dancer Isadora Duncan was born on this day in 1877. She is remembered as “The
Mother of Dance” as well as for causing scandal wherever she went by being an
openly bisexual communist and atheist.
Isadora Duncan photographed in London some time between 1906 and 1912 (x).
Duncan was born on May 26, 1877 in San Francisco, California. She was the
youngest of four children born to Joseph and Mary Duncan. Her father worked as
a successful banker for most of his life, but it was not long after Isadora’s
birth that he was exposed for corruption and the family was thrown into
poverty. Her parents would eventually divorce and her mother would move
she and the children to Oakland, California and take up work as a seamstress
and piano teacher. It was the family’s financial troubles that would ultimately
introduce Isadora to dance; she and her siblings dropped out of school early on
and taught dance to local children in order to make money.
She began to
pursue dance as a serious career in 1896 when she joined the Augustin Daly
theater company and moved to New York City. Isadora’s approach to dance was very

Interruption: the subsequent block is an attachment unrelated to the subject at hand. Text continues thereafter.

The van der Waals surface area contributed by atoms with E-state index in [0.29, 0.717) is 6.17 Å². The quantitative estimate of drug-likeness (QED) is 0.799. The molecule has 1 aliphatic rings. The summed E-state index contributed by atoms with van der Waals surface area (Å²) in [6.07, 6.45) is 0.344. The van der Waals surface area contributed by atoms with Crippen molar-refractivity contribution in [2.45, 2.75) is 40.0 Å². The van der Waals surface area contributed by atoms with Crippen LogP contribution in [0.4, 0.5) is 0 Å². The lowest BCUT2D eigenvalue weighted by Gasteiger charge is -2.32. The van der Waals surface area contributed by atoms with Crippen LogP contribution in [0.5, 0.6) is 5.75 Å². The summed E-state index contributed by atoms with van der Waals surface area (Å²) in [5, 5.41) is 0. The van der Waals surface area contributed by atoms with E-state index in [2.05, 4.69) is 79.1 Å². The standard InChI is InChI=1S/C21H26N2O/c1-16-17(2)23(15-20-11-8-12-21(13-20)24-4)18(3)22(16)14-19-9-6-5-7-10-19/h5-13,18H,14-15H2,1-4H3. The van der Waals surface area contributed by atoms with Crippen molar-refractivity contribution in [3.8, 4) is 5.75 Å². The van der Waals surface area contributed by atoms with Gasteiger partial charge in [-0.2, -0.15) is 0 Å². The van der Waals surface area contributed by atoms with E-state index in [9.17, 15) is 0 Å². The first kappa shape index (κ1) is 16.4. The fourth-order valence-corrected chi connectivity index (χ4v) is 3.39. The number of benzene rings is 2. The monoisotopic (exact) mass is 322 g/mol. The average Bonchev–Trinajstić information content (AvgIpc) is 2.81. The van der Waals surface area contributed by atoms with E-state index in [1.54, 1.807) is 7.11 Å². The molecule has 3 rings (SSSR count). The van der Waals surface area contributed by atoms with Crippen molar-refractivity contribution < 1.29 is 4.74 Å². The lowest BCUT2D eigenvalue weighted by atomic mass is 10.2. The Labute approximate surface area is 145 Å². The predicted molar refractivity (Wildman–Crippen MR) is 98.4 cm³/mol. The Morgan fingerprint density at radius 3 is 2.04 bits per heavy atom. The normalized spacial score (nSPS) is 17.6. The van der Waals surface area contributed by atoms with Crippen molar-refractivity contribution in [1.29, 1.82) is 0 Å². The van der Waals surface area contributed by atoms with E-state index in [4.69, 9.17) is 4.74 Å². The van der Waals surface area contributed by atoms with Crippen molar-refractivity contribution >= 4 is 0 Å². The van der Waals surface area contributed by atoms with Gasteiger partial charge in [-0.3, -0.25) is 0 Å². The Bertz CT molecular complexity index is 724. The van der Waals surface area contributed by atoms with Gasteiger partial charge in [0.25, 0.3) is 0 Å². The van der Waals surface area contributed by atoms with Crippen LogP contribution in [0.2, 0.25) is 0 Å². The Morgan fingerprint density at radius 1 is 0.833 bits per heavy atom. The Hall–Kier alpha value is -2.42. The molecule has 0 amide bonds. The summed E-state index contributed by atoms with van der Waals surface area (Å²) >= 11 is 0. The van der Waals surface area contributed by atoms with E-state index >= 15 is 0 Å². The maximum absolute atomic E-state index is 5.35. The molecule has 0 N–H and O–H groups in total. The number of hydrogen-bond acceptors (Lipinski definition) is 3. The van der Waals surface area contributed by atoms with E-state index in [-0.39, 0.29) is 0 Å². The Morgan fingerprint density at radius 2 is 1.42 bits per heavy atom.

nontraditional, though, and she quickly became disillusioned with the New York
dance circuit’s strict reliance on the traditional pantomime style. She moved
to London in 1898 and became a freelance performer, dancing and traveling
around Europe for wealthy patrons. She would soon become a staple of
European art society and a muse to several celebrities such as occultist
Aleister Crowley, fashion designer Paul Poiret, and photographer Eadweard
relationships with men and women throughout her life. She had three children
all out of wedlock and with different men, but all three would tragically die
before reaching adulthood. Her lovers included the famous actress Eleonora
Duse, early feminist activist Lina Poletti, and the writer Mercedes de Acosta.
The letters between her and Mercedes are the most well-preserved out of all her romantic correspondences. In one, Isadora wrote, “Mercedes, lead me with your little strong
hands and I will follow you – to the top of a mountain. To the end of the
world. Wherever you wish.”
Once her dance
career began to wind down in her later years, it was Isadora’s scandalous love
life for which she became most famous for. She would pass away in a tragic
accent on September 14, 1927 in Nice, France. While riding in an Amilcar
automobile of a friend, her long scarf became trapped in its open-spoked
wheels; she was pulled out of the car and broke her neck. She was cremated and
her ashes placed next to those of her late children.